EVANSTON — The Evanston Youth Club for Boys and Girls held its fourth annual banquet and program on Friday, April 28, at the Machine Shop.
This year’s theme for the banquet was “Rise Up,” and featured inspirational essay readings by 2016 Youth of the Year Jose Echeverria, as well as from the six Youth of the Year contestants: Aimee Skaggs, Sara Dodsworth, Isabelle Dumont, Fernando Sanchez, Nayeli Mota and Mallory Youngren.
The program began with an invocation led by local pastor Doug Cox, followed by the presentation of the flags by local law enforcement and first responders, and the National Anthem played by club member Jordan Bowie.
Attendees who packed the Machine Shop were served a lovely dinner catered by the Youth Cooking Club, as various Youth Club board members presented awards and shared the impact the kids have made on their lives.
“When I first started with the Youth Club, I could see the impact,” said board member Kevin Kallas. “Now I can feel the impact.”
Impact is what each of the six students up for the 2017 Youth of the Year expressed. Each of the six finalists had to complete an essay incorporating how the theme and the Youth Club have impacted their lives.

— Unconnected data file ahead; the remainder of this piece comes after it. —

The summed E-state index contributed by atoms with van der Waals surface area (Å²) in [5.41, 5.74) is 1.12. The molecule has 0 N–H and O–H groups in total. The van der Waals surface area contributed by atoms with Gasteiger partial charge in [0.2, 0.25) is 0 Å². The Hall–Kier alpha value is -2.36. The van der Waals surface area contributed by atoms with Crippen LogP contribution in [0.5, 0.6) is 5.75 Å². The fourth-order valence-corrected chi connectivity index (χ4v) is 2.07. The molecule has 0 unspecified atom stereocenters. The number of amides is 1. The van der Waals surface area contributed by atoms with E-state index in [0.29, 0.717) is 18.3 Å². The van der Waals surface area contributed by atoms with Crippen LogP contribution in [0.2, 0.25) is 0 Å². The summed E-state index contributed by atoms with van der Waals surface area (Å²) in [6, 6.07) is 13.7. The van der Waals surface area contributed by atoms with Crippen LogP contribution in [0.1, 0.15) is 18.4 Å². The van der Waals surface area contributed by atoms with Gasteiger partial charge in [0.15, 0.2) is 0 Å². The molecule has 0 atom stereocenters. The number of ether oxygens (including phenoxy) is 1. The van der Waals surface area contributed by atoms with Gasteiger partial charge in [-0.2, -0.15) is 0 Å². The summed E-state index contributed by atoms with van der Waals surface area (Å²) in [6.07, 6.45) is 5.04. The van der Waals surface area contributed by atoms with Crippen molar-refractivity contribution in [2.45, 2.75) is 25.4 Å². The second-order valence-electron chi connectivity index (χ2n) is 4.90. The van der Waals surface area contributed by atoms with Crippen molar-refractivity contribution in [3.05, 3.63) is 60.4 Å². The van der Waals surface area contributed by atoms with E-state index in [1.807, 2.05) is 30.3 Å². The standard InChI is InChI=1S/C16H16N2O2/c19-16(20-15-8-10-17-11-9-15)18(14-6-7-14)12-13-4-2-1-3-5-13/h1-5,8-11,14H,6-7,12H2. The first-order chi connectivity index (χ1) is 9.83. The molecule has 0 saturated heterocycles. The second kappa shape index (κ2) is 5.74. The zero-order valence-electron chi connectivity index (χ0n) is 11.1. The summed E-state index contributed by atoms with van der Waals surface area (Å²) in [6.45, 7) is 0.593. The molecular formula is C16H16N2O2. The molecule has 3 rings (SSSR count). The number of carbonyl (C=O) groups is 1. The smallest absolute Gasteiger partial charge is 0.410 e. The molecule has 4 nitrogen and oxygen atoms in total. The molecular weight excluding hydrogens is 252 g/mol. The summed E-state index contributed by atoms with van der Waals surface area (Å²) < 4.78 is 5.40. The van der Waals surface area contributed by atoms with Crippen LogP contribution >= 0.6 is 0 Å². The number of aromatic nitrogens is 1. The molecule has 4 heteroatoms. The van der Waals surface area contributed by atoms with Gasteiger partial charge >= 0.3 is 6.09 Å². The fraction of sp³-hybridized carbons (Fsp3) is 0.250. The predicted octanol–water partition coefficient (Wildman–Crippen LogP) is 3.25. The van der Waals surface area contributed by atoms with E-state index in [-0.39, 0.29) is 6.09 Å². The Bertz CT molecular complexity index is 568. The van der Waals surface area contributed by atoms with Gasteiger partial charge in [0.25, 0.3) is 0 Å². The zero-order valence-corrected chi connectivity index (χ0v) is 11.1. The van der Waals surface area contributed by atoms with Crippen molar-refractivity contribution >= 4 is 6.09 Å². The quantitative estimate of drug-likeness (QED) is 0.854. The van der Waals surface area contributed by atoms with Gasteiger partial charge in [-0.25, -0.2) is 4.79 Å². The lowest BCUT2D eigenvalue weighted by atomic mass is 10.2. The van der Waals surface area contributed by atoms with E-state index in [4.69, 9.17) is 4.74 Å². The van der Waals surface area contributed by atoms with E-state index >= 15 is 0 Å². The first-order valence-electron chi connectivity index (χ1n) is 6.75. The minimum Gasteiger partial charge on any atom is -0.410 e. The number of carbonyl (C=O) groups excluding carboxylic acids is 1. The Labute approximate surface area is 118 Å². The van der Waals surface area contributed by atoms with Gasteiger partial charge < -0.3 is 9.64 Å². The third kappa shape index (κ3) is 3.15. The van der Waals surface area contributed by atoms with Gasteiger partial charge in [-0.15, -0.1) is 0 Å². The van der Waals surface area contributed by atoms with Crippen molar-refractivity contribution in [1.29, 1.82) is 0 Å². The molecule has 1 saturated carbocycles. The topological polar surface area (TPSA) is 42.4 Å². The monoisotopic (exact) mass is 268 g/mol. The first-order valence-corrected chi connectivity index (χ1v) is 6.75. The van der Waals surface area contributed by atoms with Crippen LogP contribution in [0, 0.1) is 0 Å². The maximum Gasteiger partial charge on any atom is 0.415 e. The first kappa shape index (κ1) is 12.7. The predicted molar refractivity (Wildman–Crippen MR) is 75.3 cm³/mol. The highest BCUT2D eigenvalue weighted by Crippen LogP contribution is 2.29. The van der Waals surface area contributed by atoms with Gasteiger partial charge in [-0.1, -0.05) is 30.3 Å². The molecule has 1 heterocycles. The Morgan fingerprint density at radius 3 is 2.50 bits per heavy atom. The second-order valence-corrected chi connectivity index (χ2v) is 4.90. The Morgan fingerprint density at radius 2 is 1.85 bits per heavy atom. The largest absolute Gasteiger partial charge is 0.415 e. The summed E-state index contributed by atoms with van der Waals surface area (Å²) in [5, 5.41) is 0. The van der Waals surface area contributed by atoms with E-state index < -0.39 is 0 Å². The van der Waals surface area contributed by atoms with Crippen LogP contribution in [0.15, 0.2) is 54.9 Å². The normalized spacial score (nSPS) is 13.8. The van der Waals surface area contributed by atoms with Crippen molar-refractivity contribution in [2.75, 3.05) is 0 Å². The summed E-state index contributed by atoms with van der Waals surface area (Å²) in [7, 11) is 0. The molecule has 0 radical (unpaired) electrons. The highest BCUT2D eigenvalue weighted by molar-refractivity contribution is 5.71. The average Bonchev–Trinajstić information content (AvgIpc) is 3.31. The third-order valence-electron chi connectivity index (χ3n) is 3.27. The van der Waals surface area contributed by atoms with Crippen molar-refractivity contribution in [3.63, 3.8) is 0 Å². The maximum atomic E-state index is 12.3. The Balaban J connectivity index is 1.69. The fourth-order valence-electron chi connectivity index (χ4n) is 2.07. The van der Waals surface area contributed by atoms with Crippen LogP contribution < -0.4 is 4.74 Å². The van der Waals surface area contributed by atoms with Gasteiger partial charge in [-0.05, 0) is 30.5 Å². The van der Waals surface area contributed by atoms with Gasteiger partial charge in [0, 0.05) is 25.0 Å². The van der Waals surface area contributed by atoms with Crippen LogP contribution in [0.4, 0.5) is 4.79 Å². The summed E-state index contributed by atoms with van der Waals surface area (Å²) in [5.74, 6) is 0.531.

They also presented their essays to the panel of judges, selected by the club board.
This year’s judges were Tim Beppler, Gary Spencer, ShanDee Welling, Mike Williams, Jay Dee Nielsen, Ryan Thomas and Caroline Goick.
Students were also required to complete an eight-hour community service project, to help them better understand the impact they could have on others.
The first student to speak was Jose Echeverria, the 2016 Youth of the Year winner. Through tears, he shared the story of finding out his father had died.
“One day I went to the club, like normal,” he said. “When I came home there were police cars all around and they told me my father had died.”
Echeverria said through it all, his family, friends and the youth club were there for him.
“Sometimes, we need others to help us rise,” he said. “They believed in me when I couldn’t believe in myself. … Together, we can rise up.”
Many of the youth shared stories about rising up above bullying, depression and fear.
Aimee Skaggs said communication was important in any relationship, and she had been able to, with help from the club, rise above negative and hurtful communication.
“I can rise above difficult times. I can rise up against bullying,” she said. “I can rise up and be the person I want to be.”
Skaggs said rising up is also about helping others.